Dino-mite discovery! Scientists find the skeleton of a new species of dinosaur on the Isle of Wight – and say it's the most complete find in the UK in the last 100 years

A new species of dinosaur that was as big as an American bison has been dug up in the Isle of Wight – and is the ‘most complete’ fossil unearthed in the UK in a century.

The specimen – a plant-eating dinosaur that roamed the area 125 million years ago – was excavated from the cliffs of Compton Bay and has 149 bones in total.

It has been named Comptonatus chasei, after the late fossil hunter Nick Chase and the place where it was found, and has been described as a ‘remarkable’ discovery by experts.

The dinosaur belongs to a group of herbivores known as iguanodontians – large, bulky creatures that are often described as the ‘cows of the Cretaceous period’ by palaeontologists.

Jeremy Lockwood, a PhD student at the University of Portsmouth, who has spent years analysing the bones, said: ‘This animal would have been around a tonne (1,000kg), about as big as a large male American bison.

A new species of dinosaur that was as big as an American bison has been dug up in the Isle of Wight – and is the ‘most complete’ fossil unearthed in the UK in a century

The specimen – a plant-eating dinosaur that roamed the area 125 million years ago – was excavated from the cliffs of Compton Bay and has 149 bones in total

‘Evidence from fossil footprints found nearby shows it was likely to be a herding animal, so possibly large herds of these heavy dinosaurs may have been thundering around if spooked by predators on the floodplains over 120 million years ago.’

For the study, published in the Journal of Systematic Palaeontology, the researchers analysed every part of the fossil, including skull, teeth, spine and leg bones as well as a pubic hip bone ‘about the size of a dinner plate’.

Mr Lockwood said it is unclear why this hip bone, found at the base of the abdomen, was so big, but added: ‘It was probably for muscle attachments, which might mean its mode of locomotion was a bit different, or it could have been to support the stomach contents more effectively, or even have been involved in how the animal breathed, but all of these theories are somewhat speculative.’

For the study, published in the Journal of Systematic Palaeontology, the researchers analysed every part of the fossil, including skull, teeth, spine and leg bones as well as a pubic hip bone ‘about the size of a dinner plate’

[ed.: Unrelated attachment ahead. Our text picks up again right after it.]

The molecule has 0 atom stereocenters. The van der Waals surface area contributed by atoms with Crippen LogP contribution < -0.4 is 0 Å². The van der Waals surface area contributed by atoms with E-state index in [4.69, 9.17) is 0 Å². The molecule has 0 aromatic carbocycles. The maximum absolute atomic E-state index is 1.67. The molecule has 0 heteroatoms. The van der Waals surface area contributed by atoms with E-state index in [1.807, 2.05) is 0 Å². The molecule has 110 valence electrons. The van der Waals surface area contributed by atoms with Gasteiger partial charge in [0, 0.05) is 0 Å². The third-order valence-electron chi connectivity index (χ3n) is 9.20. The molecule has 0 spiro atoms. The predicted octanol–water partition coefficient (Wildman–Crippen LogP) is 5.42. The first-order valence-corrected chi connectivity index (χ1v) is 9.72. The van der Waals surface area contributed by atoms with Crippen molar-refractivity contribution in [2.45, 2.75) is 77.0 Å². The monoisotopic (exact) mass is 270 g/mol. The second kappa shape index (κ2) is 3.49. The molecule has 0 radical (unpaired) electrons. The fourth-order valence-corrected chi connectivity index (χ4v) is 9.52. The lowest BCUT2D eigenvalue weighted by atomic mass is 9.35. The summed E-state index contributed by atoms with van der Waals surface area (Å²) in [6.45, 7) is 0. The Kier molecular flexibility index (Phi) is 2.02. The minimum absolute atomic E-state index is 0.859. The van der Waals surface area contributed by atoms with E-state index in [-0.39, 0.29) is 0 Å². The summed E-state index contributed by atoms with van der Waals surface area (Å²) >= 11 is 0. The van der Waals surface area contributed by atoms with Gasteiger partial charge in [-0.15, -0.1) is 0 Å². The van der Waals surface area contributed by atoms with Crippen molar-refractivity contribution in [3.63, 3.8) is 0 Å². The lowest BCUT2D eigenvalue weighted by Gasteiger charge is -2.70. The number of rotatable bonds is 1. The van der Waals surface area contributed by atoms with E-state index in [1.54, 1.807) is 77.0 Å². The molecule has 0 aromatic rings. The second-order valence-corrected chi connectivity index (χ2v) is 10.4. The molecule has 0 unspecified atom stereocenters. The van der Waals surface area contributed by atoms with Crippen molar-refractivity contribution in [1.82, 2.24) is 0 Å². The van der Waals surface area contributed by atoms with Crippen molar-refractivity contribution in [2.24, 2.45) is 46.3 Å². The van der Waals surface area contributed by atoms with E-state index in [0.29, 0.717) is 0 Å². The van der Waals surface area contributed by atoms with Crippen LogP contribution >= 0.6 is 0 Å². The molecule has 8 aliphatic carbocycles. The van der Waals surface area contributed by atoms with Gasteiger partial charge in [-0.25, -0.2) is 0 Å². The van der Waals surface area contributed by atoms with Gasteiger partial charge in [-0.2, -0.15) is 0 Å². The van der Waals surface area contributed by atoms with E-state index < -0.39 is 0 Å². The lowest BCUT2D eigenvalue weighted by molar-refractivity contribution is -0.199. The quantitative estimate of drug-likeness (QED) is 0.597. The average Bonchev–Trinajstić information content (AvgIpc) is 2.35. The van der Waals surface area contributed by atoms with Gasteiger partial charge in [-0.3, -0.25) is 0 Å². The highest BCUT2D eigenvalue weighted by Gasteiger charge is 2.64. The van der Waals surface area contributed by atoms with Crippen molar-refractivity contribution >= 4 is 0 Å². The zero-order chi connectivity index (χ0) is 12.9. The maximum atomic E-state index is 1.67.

Mr Lockwood said it is unclear why the dinosaur’s hip bone, found at the base of the abdomen, was so big

When Comptonatus was first discovered, the specimen was thought to be different type of dinosaur called Mantellisaurus, three-toed plant-eaters that lived in Britain more than 120 million years ago.

But Mr Lockwood said Comptonatus differed from Mantellisaurus because of the ‘unique features in its skull, teeth and other parts of its body’.

He said: ‘Its lower jaw has a straight bottom edge, whereas most iguanodontians have a jaw that curves downwards.’

Dr Susannah Maidment, senior researcher and palaeontologist at the Natural History Museum, said the work could help researchers understand how ecosystems recovered after an extinction event at the end of the Jurassic Period, 200-149 million years ago.

It has been named Comptonatus chasei, after the late fossil hunter Nick Chase (pictured) and the place where it was found, and has been described as a ‘remarkable’ discovery by experts

‘Comptonatus is a fantastic dinosaur specimen – one of the most complete to be found in the UK in a century,’ she added.

The fossil was first discovered in 2013 by Mr Chase, who died of cancer just before the Covid-19 pandemic.

However, because the dinosaur fossil was almost complete, it took Mr Lockwood and his colleagues several years before the specimen could be prepared for analysis.

Eight extinct species from the Isle of Wight have been named in the last five years.

Mr Lockwood said the latest ‘remarkable find’ shows the Isle of Wight and nearby areas may have once had ‘one of the world’s most diverse ecosystems’.

The dinosaur has been added to the collections at the Dinosaur Isle Museum in Sandown on the Isle of Wight.

source: dailymail.co.uk